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Is there a boolean space $X$ without isolated points with the property that no point $x\in X$ is the limit of a long sequence $(x_i)_{i\in I}$ from $X\setminus \lbrace x\rbrace $ ('long sequence' here means that $I$ is any totally ordered index set).

I assume that there is such a space and searched the book "Counterexamples in topology", but could not spot it.

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It seems that there is no such space. Indeed, I claim that every non-isolated point in a Boolean space is the limit of a long sequence in that space.

We may assume that the space $X$ is the Stone space of a Boolean algebra $B$, so that the points in $X$ consist of all the ultrafilters in $B$, and the basic open sets have the form $\{U\in X\mid b\in U\}$, where $b\in B$.

I claim that every non-isolated point $U$ in $X$ is a limit of a long sequence. To see this, let $\langle b_\alpha\mid\alpha\lt\delta\rangle$ be a well-ordered enumeration of a minimal sequence of generators of $U$ as an ultrafilter in $B$. That is, $U$ is the filter generated by the $b_\alpha$'s, but it is not generated by any initial segment of this sequence. Since $U$ is not isolated, it follows that $\delta$ must be infinite, and by rearranging if necessary, we may assume that $\delta$ is a limit ordinal. For each $\gamma\lt\delta$, let $F_\gamma$ be the filter generated by $\{b_\alpha\mid\alpha\lt\gamma\}$. Since this initial segment of the generators does not generate all of $U$, we may extend this filter $F_\gamma$ to an ultrafilter $U_\gamma\in X$ distinct from $U$.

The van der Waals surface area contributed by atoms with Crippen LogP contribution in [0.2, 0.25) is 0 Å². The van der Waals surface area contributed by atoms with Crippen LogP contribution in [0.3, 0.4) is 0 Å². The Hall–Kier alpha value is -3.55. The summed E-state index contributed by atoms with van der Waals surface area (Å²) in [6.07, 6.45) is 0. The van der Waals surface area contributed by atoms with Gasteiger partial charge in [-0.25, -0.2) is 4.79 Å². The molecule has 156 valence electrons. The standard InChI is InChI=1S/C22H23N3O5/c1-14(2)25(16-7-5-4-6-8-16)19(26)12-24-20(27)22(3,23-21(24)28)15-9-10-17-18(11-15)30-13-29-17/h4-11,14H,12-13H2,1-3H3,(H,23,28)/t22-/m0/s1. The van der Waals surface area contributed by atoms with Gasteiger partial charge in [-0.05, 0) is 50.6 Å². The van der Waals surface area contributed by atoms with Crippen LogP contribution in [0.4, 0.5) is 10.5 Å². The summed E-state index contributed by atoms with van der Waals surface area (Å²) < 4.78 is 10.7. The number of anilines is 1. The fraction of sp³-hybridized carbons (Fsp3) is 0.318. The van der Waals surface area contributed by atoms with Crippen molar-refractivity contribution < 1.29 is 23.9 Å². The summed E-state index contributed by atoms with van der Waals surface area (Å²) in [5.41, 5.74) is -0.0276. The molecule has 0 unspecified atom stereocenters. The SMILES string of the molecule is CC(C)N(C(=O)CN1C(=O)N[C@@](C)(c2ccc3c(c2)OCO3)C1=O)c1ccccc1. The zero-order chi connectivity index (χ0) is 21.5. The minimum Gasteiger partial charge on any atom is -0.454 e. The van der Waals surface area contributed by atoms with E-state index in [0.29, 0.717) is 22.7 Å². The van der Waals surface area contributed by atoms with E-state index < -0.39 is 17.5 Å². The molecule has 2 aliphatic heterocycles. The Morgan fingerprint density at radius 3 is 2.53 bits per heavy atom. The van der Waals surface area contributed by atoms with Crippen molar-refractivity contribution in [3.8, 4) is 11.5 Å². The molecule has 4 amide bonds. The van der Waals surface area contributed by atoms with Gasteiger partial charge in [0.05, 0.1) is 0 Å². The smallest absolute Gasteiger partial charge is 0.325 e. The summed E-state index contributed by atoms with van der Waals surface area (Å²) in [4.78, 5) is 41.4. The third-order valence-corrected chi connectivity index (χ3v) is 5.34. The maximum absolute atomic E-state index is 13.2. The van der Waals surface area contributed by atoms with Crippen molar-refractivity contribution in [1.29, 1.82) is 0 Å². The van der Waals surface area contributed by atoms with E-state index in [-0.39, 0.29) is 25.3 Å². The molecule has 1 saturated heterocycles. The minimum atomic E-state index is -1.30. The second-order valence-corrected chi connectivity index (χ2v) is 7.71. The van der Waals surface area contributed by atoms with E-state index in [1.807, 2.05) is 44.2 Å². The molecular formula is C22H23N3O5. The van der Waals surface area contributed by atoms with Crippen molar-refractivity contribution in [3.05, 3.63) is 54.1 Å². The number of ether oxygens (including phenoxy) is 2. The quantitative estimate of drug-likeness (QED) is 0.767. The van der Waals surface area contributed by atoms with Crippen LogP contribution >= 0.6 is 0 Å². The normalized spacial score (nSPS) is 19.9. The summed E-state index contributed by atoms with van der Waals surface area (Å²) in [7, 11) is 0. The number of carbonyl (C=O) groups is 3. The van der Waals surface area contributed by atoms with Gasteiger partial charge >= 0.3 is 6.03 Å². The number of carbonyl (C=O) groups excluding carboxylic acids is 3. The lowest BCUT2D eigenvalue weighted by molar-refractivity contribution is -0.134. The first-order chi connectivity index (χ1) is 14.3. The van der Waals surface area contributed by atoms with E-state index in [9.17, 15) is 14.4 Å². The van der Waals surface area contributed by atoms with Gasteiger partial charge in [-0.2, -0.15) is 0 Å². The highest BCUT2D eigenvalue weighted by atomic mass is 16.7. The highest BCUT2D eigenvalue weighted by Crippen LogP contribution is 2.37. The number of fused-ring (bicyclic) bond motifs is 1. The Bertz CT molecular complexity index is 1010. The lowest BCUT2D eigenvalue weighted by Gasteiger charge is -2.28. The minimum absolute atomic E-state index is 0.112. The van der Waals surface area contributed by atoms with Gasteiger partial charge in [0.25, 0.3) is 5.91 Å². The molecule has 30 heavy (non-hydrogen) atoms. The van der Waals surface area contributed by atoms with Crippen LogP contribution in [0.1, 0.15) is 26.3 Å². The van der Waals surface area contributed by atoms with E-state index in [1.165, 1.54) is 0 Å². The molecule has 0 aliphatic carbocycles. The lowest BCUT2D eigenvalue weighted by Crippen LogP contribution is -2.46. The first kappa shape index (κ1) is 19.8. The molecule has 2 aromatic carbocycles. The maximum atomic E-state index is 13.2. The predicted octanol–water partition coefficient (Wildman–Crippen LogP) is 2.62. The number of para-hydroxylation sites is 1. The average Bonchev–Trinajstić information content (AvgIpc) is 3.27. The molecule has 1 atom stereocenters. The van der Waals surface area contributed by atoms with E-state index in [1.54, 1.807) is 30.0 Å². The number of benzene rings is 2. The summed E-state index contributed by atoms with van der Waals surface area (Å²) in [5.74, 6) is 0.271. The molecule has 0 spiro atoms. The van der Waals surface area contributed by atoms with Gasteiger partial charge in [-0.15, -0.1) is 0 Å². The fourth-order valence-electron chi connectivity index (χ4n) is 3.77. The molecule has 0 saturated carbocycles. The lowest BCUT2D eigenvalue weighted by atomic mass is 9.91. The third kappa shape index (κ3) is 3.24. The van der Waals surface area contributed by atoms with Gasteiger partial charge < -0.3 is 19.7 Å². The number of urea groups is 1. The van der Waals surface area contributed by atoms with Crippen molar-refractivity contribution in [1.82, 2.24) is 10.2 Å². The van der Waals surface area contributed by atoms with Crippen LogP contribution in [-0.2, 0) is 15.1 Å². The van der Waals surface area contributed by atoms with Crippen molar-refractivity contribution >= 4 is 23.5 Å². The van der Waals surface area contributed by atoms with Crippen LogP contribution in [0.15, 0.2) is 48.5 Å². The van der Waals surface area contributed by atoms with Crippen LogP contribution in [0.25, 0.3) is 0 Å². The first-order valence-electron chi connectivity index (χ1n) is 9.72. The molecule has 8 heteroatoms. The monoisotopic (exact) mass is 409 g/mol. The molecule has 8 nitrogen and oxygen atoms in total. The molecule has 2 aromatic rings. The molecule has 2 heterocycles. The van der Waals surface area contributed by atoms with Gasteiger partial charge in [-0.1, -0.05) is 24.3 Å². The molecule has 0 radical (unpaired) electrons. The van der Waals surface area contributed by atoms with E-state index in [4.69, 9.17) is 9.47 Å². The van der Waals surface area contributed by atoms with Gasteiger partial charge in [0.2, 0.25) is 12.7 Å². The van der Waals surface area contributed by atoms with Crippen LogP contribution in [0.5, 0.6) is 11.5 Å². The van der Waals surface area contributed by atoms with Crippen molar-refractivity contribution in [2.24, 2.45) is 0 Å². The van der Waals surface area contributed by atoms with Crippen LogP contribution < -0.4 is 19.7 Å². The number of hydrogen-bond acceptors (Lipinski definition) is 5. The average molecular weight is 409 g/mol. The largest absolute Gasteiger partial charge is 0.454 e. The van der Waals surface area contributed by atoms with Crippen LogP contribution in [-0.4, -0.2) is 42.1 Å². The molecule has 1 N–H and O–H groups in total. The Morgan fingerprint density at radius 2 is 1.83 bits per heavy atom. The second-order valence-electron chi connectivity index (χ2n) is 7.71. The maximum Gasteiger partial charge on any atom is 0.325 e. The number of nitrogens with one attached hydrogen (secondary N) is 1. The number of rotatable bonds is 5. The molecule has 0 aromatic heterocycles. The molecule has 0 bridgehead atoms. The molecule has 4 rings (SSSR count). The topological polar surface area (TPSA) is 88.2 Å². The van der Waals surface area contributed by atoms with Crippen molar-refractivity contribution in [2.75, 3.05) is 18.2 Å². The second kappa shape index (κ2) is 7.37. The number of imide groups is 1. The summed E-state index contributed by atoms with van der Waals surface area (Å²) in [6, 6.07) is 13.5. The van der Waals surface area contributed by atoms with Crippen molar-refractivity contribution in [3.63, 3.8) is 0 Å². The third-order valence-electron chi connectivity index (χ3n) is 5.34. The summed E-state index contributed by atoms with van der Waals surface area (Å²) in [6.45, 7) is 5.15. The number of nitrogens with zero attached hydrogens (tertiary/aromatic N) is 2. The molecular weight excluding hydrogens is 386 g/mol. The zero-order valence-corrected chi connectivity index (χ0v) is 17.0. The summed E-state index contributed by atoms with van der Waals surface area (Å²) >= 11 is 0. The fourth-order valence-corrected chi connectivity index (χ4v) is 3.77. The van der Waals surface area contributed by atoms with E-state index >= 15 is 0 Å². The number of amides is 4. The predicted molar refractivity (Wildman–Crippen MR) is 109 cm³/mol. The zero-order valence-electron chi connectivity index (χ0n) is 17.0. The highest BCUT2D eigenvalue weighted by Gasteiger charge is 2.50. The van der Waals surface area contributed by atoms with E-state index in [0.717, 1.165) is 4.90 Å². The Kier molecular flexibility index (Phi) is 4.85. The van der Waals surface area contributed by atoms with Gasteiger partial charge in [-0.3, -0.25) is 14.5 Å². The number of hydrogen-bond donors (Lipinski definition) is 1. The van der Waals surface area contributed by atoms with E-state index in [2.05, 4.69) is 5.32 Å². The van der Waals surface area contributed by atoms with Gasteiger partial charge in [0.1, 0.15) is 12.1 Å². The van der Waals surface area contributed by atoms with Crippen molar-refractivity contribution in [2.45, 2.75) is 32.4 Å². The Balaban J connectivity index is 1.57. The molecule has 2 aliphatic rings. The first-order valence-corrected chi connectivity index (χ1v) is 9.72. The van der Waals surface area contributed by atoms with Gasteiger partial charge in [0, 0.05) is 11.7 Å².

I claim that the long sequence $\langle U_\gamma\mid\gamma\lt\delta\rangle$ converges to $U$. Every basic open neighborhood of $U$ is determined by some $b\in U$, which must be in some $F_\beta$ for some $\beta\lt\delta$. It follows for $\beta\leq\gamma\lt\delta$ that we have $b\in F_\gamma\subset U_\gamma$, and so all such $U_\gamma$ are also in the basic open set determined by $b$. In other words, for any basic open set containing $U$, there is a tail of the sequence $U_\gamma$ that is inside it. So $U_\gamma\to U$, as desired.

The length of the sequence converging to $U$ is the same as the cardinality of the minimal generating set of $U$ as a filter.

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Essentially the same argument works when $X$ is any compact Hausdorff space. Just take a minimal sequence of closed neighborhoods of $U$ that generates the filter of all neighborhoods of $U$. By compactness, the intersection any initial segment of this must contain some point other than $U$. –  Eric Wofsey Dec 23 '12 at 12:21
    
@Joel Great (and kind of unexpected). Thanks. –  Marcus Dec 23 '12 at 13:10
1  
Eric, that is very nice! –  Joel David Hamkins Dec 23 '12 at 13:39

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